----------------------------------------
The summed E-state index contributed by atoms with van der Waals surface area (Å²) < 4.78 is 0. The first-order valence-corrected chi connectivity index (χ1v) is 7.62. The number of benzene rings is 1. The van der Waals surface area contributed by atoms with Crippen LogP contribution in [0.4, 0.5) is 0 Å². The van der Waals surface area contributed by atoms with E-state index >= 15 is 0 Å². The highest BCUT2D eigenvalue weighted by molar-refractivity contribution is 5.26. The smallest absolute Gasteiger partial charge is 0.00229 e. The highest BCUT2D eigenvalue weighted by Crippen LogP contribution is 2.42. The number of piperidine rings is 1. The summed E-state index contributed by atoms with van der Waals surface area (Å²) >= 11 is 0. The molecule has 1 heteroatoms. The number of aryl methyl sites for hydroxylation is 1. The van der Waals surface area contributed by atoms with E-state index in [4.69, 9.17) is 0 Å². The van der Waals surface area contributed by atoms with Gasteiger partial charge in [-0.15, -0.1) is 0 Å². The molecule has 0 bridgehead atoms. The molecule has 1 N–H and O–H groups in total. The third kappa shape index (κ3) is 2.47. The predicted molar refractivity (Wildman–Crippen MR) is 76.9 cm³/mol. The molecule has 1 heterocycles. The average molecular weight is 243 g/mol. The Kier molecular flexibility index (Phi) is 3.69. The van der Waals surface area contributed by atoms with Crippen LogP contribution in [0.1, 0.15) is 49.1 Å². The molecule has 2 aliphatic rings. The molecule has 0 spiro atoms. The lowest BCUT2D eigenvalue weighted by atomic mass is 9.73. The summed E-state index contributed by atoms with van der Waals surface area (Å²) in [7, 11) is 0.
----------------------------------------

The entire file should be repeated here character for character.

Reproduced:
The summed E-state index contributed by atoms with van der Waals surface area (Å²) < 4.78 is 0. The first-order valence-corrected chi connectivity index (χ1v) is 7.62. The number of benzene rings is 1. The van der Waals surface area contributed by atoms with Crippen LogP contribution in [0.4, 0.5) is 0 Å². The van der Waals surface area contributed by atoms with E-state index >= 15 is 0 Å². The highest BCUT2D eigenvalue weighted by molar-refractivity contribution is 5.26. The smallest absolute Gasteiger partial charge is 0.00229 e. The highest BCUT2D eigenvalue weighted by Crippen LogP contribution is 2.42. The number of piperidine rings is 1. The summed E-state index contributed by atoms with van der Waals surface area (Å²) >= 11 is 0. The molecule has 1 heteroatoms. The number of aryl methyl sites for hydroxylation is 1. The van der Waals surface area contributed by atoms with E-state index in [4.69, 9.17) is 0 Å². The van der Waals surface area contributed by atoms with Gasteiger partial charge in [-0.15, -0.1) is 0 Å². The molecule has 0 bridgehead atoms. The molecule has 1 N–H and O–H groups in total. The third kappa shape index (κ3) is 2.47. The predicted molar refractivity (Wildman–Crippen MR) is 76.9 cm³/mol. The molecule has 1 heterocycles. The average molecular weight is 243 g/mol. The Kier molecular flexibility index (Phi) is 3.69. The van der Waals surface area contributed by atoms with Crippen LogP contribution in [0.1, 0.15) is 49.1 Å². The molecule has 2 aliphatic rings. The molecule has 0 spiro atoms. The lowest BCUT2D eigenvalue weighted by atomic mass is 9.73. The summed E-state index contributed by atoms with van der Waals surface area (Å²) in [7, 11) is 0.